The Railway bridge crossing Clayhanger Road/Bridge Street, like Walsall Wood Station, Clayhager was notorious for flooding.
Recent photo of where the bridge was in Clayhanger, the area between the trees was the old trackbed with the embankment tapered down, to road level.
After leaving Clayhanger, the Railway again crossed the Wyrley and Essington canal, as the latter had turned due west.
Remains of the bridge over the canal, the archway is over the footpath and the canal is to the right of the picture.
Another photo of the bridge, showing the other side of the canal.
This picture was taken from the trackbed of the Walsall to Lichfield line, and in the centre of the picture, just above the green car, you can just see the remains of the blue brick wall which formed part of the Midland Railway bridge which crossed at right angles to the Walsall line.
After a short distance the Pelsall road was crossed by bridge still at embankment level.
Point where the Midland Railway crossed the Pelsall Road, the embankment is still there behind the trees.
Cutting through Birch Coppice, and skirting Potters Clay and Coal Company’s open cast workings, the line crossed over another bridge in Coppice Road by Coombe house, or as the locals knew it, Dr Bradfords.
Remains of the bridge over Coppice Road by Coombe House.
The brickwork in the centre of the picture is all that remains of Coombe house, now extensively overgrown.
Just a few hundred yards further, yet another bridge took the line over the A452 Chester Road.
Special train crossing the Chester Road entering Brownhills West station
Todays picture of where the bridge crossed the Chester Road
Immediately past this bridge was Brownhills West Railway Station.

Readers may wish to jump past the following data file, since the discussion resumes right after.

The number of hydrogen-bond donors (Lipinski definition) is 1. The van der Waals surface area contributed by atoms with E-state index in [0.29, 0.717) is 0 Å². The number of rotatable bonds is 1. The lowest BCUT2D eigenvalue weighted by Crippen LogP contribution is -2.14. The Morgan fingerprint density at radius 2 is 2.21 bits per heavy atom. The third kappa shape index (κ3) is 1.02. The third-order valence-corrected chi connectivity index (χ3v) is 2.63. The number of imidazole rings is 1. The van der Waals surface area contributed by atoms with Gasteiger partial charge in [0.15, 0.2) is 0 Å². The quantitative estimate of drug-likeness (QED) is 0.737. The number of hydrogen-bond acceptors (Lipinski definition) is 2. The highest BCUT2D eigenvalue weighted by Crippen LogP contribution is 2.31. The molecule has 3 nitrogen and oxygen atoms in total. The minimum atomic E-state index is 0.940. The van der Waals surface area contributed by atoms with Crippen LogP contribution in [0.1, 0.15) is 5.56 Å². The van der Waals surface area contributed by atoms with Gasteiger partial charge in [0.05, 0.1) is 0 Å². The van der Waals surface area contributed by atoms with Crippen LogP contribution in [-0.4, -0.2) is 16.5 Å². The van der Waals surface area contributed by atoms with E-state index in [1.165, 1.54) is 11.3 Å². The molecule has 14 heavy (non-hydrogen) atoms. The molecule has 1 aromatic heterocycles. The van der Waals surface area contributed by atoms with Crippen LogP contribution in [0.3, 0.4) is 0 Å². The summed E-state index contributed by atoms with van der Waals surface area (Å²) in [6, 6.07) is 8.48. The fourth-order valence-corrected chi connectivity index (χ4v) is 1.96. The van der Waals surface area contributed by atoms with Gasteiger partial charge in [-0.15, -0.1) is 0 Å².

This was the last passenger train to leave Brownhills West station, this was on the 29th March 1930 at 4.20 pm. The engine was type 0-6-0 No 3277
Special train standing in the remains of Brownhills West Station.
Although Brownhills West was the terminus for passenger trains, freight and coal traffic carried on under the A5, and bearing left, skirted Chasewater lake, or Norton Pool as it was called at that time, to connect up with the many coal mines in the Norton and Cannock Chase Coalfields.
Point at which the railway went under the A5.
After crossing the A5 the line ran parallel with Hednesford Rd. Now reduced to a narrow footpath amongst the trees, the old track bed reaches a disused bridge. This bridge was used for road traffic, to gain access to Chasewater, prior to the motorway being constructed.
The old track bed ends just past this point, severed by the motorway, which passes at right angles.
This photo shows how the toll road has cut through the old railway. The trees on the left of the picture, show the position of the disused railway, and on the other side right of the M6 toll road, lies Chasewater Railway. The buildings one can see to the right of the motorway sign, are of the railways home station, and headquarters. The large brick built unit, houses vintage rolling stock, locomotives, a comprehensive workshop, and a well stocked museum. All details and information of the railway’s activities can be found on the excellent chasewaterstuffsblog which can be accessed via my blogroll situated on the right of this page.
The Midland Railway line from Aldridge to Brownhills was closed to all traffic in 1962